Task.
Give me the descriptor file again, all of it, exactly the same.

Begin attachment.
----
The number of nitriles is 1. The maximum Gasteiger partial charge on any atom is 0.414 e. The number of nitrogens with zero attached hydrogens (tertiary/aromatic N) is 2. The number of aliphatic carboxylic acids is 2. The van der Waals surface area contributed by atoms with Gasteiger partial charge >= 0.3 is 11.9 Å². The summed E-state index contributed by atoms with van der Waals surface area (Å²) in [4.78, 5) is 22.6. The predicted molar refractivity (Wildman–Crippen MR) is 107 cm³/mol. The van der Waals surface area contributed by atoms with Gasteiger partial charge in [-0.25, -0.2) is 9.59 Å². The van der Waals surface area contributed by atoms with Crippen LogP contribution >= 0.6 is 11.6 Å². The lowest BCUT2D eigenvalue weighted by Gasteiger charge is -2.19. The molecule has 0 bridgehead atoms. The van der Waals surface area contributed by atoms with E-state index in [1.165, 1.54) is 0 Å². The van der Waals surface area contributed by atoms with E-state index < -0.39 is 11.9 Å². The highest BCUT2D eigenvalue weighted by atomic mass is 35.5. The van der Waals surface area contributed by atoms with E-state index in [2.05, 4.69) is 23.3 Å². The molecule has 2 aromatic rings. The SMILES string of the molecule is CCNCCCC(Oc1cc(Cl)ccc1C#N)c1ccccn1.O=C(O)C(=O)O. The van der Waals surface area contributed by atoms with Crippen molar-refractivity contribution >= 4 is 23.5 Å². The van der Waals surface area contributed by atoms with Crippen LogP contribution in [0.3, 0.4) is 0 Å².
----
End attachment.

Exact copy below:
The number of nitriles is 1. The maximum Gasteiger partial charge on any atom is 0.414 e. The number of nitrogens with zero attached hydrogens (tertiary/aromatic N) is 2. The number of aliphatic carboxylic acids is 2. The van der Waals surface area contributed by atoms with Gasteiger partial charge >= 0.3 is 11.9 Å². The summed E-state index contributed by atoms with van der Waals surface area (Å²) in [4.78, 5) is 22.6. The predicted molar refractivity (Wildman–Crippen MR) is 107 cm³/mol. The van der Waals surface area contributed by atoms with Gasteiger partial charge in [-0.25, -0.2) is 9.59 Å². The van der Waals surface area contributed by atoms with Crippen LogP contribution >= 0.6 is 11.6 Å². The lowest BCUT2D eigenvalue weighted by Gasteiger charge is -2.19. The molecule has 0 bridgehead atoms. The van der Waals surface area contributed by atoms with E-state index in [1.165, 1.54) is 0 Å². The van der Waals surface area contributed by atoms with E-state index < -0.39 is 11.9 Å². The highest BCUT2D eigenvalue weighted by atomic mass is 35.5. The van der Waals surface area contributed by atoms with E-state index in [2.05, 4.69) is 23.3 Å². The molecule has 2 aromatic rings. The SMILES string of the molecule is CCNCCCC(Oc1cc(Cl)ccc1C#N)c1ccccn1.O=C(O)C(=O)O. The van der Waals surface area contributed by atoms with Crippen molar-refractivity contribution >= 4 is 23.5 Å². The van der Waals surface area contributed by atoms with Crippen LogP contribution in [0.3, 0.4) is 0 Å².